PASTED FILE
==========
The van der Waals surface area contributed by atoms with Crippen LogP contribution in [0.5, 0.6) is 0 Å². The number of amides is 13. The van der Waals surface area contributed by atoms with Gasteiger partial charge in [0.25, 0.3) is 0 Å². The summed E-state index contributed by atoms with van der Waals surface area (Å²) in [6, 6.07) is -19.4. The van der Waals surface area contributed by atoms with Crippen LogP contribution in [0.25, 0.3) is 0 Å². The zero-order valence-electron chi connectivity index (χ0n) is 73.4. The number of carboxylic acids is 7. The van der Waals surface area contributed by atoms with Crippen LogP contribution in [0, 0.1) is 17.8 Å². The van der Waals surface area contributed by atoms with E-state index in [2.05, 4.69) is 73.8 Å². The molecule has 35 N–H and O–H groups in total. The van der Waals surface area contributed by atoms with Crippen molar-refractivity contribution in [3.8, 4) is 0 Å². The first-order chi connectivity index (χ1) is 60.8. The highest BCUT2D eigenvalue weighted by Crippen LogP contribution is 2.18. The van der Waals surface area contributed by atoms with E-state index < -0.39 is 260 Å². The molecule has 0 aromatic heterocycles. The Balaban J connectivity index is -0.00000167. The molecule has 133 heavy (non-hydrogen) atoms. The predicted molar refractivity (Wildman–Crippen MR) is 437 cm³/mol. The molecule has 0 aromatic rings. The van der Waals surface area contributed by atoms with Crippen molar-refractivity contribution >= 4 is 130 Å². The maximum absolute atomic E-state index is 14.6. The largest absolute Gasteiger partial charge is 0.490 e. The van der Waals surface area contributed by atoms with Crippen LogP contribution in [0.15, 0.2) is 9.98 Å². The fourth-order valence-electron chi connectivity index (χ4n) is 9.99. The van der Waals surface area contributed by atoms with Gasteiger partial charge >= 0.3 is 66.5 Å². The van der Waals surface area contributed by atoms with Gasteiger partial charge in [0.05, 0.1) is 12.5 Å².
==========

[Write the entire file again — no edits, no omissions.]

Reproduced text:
The van der Waals surface area contributed by atoms with Crippen LogP contribution in [0.5, 0.6) is 0 Å². The number of amides is 13. The van der Waals surface area contributed by atoms with Gasteiger partial charge in [0.25, 0.3) is 0 Å². The summed E-state index contributed by atoms with van der Waals surface area (Å²) in [6, 6.07) is -19.4. The van der Waals surface area contributed by atoms with Crippen LogP contribution in [0.25, 0.3) is 0 Å². The zero-order valence-electron chi connectivity index (χ0n) is 73.4. The number of carboxylic acids is 7. The van der Waals surface area contributed by atoms with Crippen LogP contribution in [0, 0.1) is 17.8 Å². The van der Waals surface area contributed by atoms with E-state index in [2.05, 4.69) is 73.8 Å². The molecule has 35 N–H and O–H groups in total. The van der Waals surface area contributed by atoms with Crippen molar-refractivity contribution in [3.8, 4) is 0 Å². The first-order chi connectivity index (χ1) is 60.8. The highest BCUT2D eigenvalue weighted by Crippen LogP contribution is 2.18. The van der Waals surface area contributed by atoms with E-state index < -0.39 is 260 Å². The molecule has 0 aromatic heterocycles. The Balaban J connectivity index is -0.00000167. The molecule has 133 heavy (non-hydrogen) atoms. The predicted molar refractivity (Wildman–Crippen MR) is 437 cm³/mol. The molecule has 0 aromatic rings. The van der Waals surface area contributed by atoms with Crippen molar-refractivity contribution >= 4 is 130 Å². The maximum absolute atomic E-state index is 14.6. The largest absolute Gasteiger partial charge is 0.490 e. The van der Waals surface area contributed by atoms with Crippen LogP contribution in [0.15, 0.2) is 9.98 Å². The fourth-order valence-electron chi connectivity index (χ4n) is 9.99. The van der Waals surface area contributed by atoms with Gasteiger partial charge >= 0.3 is 66.5 Å². The van der Waals surface area contributed by atoms with Gasteiger partial charge in [0.05, 0.1) is 12.5 Å².